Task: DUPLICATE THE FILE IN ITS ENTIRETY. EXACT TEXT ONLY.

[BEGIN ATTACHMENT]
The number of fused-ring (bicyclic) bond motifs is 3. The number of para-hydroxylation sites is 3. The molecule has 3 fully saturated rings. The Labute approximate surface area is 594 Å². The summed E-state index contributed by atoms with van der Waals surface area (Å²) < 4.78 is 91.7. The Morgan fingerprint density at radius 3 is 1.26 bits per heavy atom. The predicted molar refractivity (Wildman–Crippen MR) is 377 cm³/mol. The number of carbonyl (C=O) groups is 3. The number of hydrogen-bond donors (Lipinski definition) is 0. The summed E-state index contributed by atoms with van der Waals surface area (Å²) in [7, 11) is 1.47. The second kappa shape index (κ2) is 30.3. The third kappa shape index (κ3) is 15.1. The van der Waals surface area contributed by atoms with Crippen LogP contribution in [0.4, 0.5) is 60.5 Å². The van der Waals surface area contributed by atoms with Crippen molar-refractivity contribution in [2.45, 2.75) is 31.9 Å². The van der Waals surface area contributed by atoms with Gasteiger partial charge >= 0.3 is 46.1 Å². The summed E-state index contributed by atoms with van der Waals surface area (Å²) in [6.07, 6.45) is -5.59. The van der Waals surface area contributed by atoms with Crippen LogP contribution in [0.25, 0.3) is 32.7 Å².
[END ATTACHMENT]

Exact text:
The number of fused-ring (bicyclic) bond motifs is 3. The number of para-hydroxylation sites is 3. The molecule has 3 fully saturated rings. The Labute approximate surface area is 594 Å². The summed E-state index contributed by atoms with van der Waals surface area (Å²) < 4.78 is 91.7. The Morgan fingerprint density at radius 3 is 1.26 bits per heavy atom. The predicted molar refractivity (Wildman–Crippen MR) is 377 cm³/mol. The number of carbonyl (C=O) groups is 3. The number of hydrogen-bond donors (Lipinski definition) is 0. The summed E-state index contributed by atoms with van der Waals surface area (Å²) in [7, 11) is 1.47. The second kappa shape index (κ2) is 30.3. The third kappa shape index (κ3) is 15.1. The van der Waals surface area contributed by atoms with Crippen LogP contribution in [0.4, 0.5) is 60.5 Å². The van der Waals surface area contributed by atoms with Crippen molar-refractivity contribution in [2.45, 2.75) is 31.9 Å². The van der Waals surface area contributed by atoms with Gasteiger partial charge >= 0.3 is 46.1 Å². The summed E-state index contributed by atoms with van der Waals surface area (Å²) in [6.07, 6.45) is -5.59. The van der Waals surface area contributed by atoms with Crippen LogP contribution in [0.25, 0.3) is 32.7 Å².